Sinking The Russian Fleet

The Russian Fleet is in dire straits. In ten years it may no longer (for practical purposes) exist.

The NVO report does not pull any punches: "The Russian Navy is on the verge of irreversible collapse. Within ten years there will be in the entire navy less than 50 vessels still capable of operations, which would be a number not even the size of one of our 'lesser fleets' like the Baltic Fleet or the Black Sea Fleet."

The report rates the navy's situation as the worst in almost a century and concludes "this present catastrophe is comparable to what happened in the course of the [post-1917 Bolshevik Revolution] Civil War years when the fleet was left in ruins. If during the oil and gas boom of the 2000s the Russian Navy received practically no funding, now today during a period of difficult [economic] crisis the fleet will--without a doubt--have to die within the next few years. This is not merely a possibility, it is a fact."

Those warships still left in useable condition have seen their level of operations scaled back in order to preserve their service life. This is particularly true in the case of the submarine fleet, which has seen its Cold War high tempo of patrols drop off to almost nothing. Last November's joint naval exercises with the Venezuelan Navy off the coast of South America amounted to a little more than symbolic participation by only four Russian vessels that made the trans-Atlantic crossing.

The end of the Russian Navy will mean their further decline as a super power. There is nothing like 70 years of socialist/communist mismanagement to run a country with abundant physical and human capital into the ground.

And going in the opposite direction is the US Navy. If the US Navy's investment in Polywell Fusion pays off it will mean much lower operational costs for the US Fleet (much lower oil consumption). Such an advance will leave the rest of the competing navies of the world in the dust. We Will Know In Two Years. I'm optimistic.

The American Thinker has a good article up on the Polywell Fusion Reactor with the basics.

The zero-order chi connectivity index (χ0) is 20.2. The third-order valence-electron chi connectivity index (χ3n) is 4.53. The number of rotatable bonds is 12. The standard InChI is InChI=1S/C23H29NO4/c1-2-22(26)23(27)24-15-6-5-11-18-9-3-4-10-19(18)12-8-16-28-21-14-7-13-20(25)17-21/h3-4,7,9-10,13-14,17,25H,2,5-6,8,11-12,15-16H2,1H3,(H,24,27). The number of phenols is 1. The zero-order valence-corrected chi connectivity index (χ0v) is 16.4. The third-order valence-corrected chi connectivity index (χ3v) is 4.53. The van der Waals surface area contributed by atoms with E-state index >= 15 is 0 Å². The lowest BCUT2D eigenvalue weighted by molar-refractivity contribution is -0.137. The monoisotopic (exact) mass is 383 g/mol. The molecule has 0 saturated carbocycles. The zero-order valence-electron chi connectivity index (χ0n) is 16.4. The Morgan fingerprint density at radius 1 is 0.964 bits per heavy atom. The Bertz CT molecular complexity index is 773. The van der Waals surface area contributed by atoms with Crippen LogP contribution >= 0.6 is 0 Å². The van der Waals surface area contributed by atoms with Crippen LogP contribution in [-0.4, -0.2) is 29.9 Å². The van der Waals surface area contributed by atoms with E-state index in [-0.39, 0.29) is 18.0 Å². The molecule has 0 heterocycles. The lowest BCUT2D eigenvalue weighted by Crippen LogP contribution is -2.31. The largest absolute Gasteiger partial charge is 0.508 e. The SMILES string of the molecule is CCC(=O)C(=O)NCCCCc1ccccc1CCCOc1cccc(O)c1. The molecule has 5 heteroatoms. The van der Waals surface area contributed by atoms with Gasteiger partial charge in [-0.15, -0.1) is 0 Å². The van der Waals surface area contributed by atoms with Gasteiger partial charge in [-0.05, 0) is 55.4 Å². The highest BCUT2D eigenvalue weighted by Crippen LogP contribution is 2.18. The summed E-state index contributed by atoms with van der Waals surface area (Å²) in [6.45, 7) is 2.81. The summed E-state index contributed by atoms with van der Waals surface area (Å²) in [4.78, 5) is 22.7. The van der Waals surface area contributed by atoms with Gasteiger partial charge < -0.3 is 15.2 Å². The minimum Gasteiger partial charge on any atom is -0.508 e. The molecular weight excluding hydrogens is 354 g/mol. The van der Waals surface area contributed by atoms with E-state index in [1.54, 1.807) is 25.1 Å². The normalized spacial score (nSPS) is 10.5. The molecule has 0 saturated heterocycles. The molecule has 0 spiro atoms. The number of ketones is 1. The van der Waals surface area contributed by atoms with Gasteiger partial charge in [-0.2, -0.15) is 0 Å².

Why hasn't Polywell Fusion been fully funded by the Obama administration?

Cross Posted at Power and Control

posted by Simon on 07.18.09 at 05:25 PM










Comments

Greetings:

I think that that should be "dire straits", straits being a nautical term for a small body of water between two land masses.

11B40   ·  July 18, 2009 7:15 PM

11B40,

Thanks! I'll fix it.

M. Simon   ·  July 18, 2009 7:42 PM

"The end of the Russian Navy will mean their further decline as a super power. "

Depends on what is considered a super power in a few decades. For sure the Russians have figured out that a big navy for them is a waste of money (unlike us, they have seen that defense of Carrier groups is too expensive and most likely won't work anyway) and that space and a huge missile stockpile and defense is money better spent. Obama doesn't seem to agree but previous presidents have.

China is going to the moon and Russia could do it in a few years, while the U.S. may never set foot on it again if Obama and his backers have any say on it. NASA has too many internal problems to do it, maybe our Private Civilian Space Corporations could, but I'm sure the Federal Government would not allow that to happen.

Oh well, It makes little difference, as the Islamics will have taken control of the world by then anyway.

Papa Ray
West Texas

Imagine a m

Papa Ray   ·  July 18, 2009 9:37 PM

Considering Russia's ongoing demographic free-fall, one wonders how many able-bodied sailors they will have to crew their ships anyway.

Joshua   ·  July 19, 2009 2:42 PM

Russia has always been a continental power, not a naval one. This is an appropriate place for them to save money.

Fritz   ·  July 19, 2009 5:14 PM

"Why hasn't Polywell Fusion been fully funded by the Obama administration?"

Easy, it's nuclear fusion. To those brainwashed by "NUCLEAR BAD!" dogma of the rabid, foaming at the mouth greenies, nuclear fusion is as bad as nuclear fission, regardless of the fact(s).

Other than that, energy independence is good for everyone else, except America. Guilt over energy usage is to be our "sin" in the great Church of Environmentalism.

Duncan Idaho   ·  July 20, 2009 4:34 AM

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